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How Everybody’s Gone to the Rapture Finds Beauty in the Apocalypse

If you were take a cross-section of popular culture at this very moment, sweeping aside the superhero pizazz and Taylor Swift songs in the process, you’d find that post-apocalyptic fiction occupies a significant chunk of the zeitgeist in 2015. Be it novels or television, film or video games, the genre has long proven to be one the more fertile sandboxes for creative thinkers to experiment in; a genre that elicits poignant themes of loss, sacrifice and that primitive, burning desire to survive.

When the pillars of society come crashing down, a myriad of hard-pressing questions come to the fore, laying the foundations for one of the most intriguing, existential storytelling vehicles in our industry. For Dear Esther devs, The Chinese Room, the end of days is facilitating a new, untainted world to explore in the upcoming adventure game, Everybody’s Gone to the Rapture.

Pastoral Apocalypse

Situated in the remote Yaughton Valley circa 1984, the studio’s first-person title is a decidedly British version of Armageddon. Rather than treading the well-worn path of big catastrophes and bigger explosions, Rapture’s story is wrapped up in a beautiful microcosm. Centering around a tight-knit community as opposed to charting events on a global scale.

And therein lies The Chinese Room’s unique selling point; maintaining the minimalist design of Dear Esther, the developers are ensuring that hand-holding and narrative direction remain on the sidelines, allowing players to slowly immerse themselves in the lush, eerily quiet farmlands of rural England.


Though its tranquil sun-kissed environments are certainly easy on the eyes, this raw beauty is juxtaposed by the underlying disorder, as humanity has seemingly gone out on a whipper rather than a nuclear bang.

Set in a time when the internet was little more than a DARPA research project, Shropshire represents a village that is essentially cut off from the world, inducing a tangible isolation as explorers poke and prod at The Chinese Room’s idyllic settlement. Not only that, in the fallout of the Cold War, the concept of global annihilation still simmered beneath the surface — hanging on doggedly in the back of society’s collective subconscious.

Wish You Were Here

Tapping into the societal paranoia of the time, Everybody’s Gone to the Rapture is oozing with character. Fans of Dear Esther will be immediately familiar with the storytelling template, as player choice has a direct influence on the game’s outcome. Controlling up to six main characters with as many story arcs, The Chinese Room’s latest is deceivingly complex, with a multi-layered mystery lurking beneath the abandoned British countryside.

What’s immediately apparent is something went horribly wrong; though what exactly that is has been kept under wraps since Rapture’s inception. Of course, the title of the game would suggest that the incident had biblical undertones, and the launch trailer at least indicates that one Dr. Katherine Collins has been instrumental in the spine-chilling events that unfolded.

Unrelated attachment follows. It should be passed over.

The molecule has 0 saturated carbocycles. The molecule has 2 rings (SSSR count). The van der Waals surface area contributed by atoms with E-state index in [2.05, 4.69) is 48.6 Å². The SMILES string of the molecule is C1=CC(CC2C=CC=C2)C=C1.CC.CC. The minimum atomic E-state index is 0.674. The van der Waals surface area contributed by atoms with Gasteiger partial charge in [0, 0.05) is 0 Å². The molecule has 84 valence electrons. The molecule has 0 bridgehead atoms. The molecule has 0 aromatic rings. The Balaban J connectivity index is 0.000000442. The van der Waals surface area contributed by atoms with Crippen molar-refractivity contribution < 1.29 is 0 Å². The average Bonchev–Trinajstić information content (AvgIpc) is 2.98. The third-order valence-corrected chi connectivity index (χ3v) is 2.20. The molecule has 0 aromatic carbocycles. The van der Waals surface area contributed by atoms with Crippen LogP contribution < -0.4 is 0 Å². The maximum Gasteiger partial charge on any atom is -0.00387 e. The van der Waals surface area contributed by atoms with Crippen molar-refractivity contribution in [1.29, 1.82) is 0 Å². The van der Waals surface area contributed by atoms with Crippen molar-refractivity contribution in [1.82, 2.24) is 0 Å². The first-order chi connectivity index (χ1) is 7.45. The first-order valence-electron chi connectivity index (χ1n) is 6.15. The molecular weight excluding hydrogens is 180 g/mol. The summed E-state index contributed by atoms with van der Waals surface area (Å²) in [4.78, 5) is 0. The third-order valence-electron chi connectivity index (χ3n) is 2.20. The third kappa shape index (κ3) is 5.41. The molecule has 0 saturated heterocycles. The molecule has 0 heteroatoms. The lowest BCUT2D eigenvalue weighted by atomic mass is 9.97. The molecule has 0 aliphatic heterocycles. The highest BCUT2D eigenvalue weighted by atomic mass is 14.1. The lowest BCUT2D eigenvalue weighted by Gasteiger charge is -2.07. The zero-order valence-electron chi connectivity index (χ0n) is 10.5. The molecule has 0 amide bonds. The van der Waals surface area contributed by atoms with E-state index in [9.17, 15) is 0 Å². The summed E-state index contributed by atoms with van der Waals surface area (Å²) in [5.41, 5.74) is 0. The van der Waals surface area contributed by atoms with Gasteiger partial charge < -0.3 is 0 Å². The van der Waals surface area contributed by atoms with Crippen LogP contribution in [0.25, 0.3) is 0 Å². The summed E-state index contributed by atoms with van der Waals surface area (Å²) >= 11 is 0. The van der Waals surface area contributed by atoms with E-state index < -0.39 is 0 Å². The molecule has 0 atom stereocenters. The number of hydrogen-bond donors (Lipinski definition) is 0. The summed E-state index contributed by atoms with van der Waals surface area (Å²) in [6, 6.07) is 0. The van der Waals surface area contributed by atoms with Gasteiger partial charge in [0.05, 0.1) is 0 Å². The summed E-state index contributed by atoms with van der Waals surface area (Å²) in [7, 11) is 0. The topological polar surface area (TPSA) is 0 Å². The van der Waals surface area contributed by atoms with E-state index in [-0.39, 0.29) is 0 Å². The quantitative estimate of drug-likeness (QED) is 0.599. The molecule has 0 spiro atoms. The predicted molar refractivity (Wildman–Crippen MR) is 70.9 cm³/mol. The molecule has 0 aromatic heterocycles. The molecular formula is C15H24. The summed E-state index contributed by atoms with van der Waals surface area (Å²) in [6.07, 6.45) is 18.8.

Hell, according to the official site, the beginning of the game opens a mere 30 minutes after Armageddon took place. Without a mushroom cloud or flesh-munching zombie to be found, would-be adventurers have stipulated that the cause is scientific — even alien — as your community disappeared without a trace.

Putting aside fan theories for the time being, there’s something to be said about picking up a post-apocalyptic story after the fact. Think Rick Grimes stumbling out of the hospital in AMC’s The Walking Dead, we as an audience view the ruins from his eyes, as we desperately try to make sense of this ravaged new world. For Everybody’s Gone to the Rapture, this feeling is compounded by telling its story from a first-person perspective.

The Beginning of the End

Forget audience surrogates, The Chinese Room is aiming to fully envelope you in its sepia-tinged experience, as you trudge through a game world where a picture — or spiritual light — says a thousand words.

But it isn’t just the visuals that have struck a chord with the PlayStation community; rather, the operatic score is shaping up to be one of Rapture’s more important components. Composed by studio co-founder Jessica Curry and brought to life by the divine tones of Elin Manahan Thomas, the score is infused with a profound sense of melancholy.

In a similar vein to thatgamecompany’s beloved Journey, The Chinese Room’s soundtrack is dynamic, allowing the non-diegetic music to subtly harmonize with in-game events. For instance, voice clips and wayward recordings will be littered around this most serene environment, acting as fundamental pieces of the enigmatic story. Stumble upon these and the game’s score will effectively augment the raw, heart-felt emotions felt by members of the community on the eleventh hour.


If Everybody’s Gone to the Rapture finds beauty in the apocalypse, then its soundtrack is set to amplify that organic elegance.

Disconcerting yet beautiful, serene yet haunting, The Chinese Room’s soon-to-be-released indie holds the potential to be one of PlayStation 4’s more intriguing exclusive titles in a burgeoning indie catalog chock-full of stellar experiences. Thrusting ordinary people into an extraordinary situation, Everybody’s Gone to the Rapture is a first-person experience (FPX) three years in the making, one which imagines the immediate aftermath of the apocalypse as the well-oiled machine of society goes up in smokes.

When humanity’s story ends, a new one begins. Everybody’s Gone to the Rapture is set to grace PlayStation 4 on August 11. Tell us, will you be venturing through the tall grass of Yaughton Valley next week? Let us know below.

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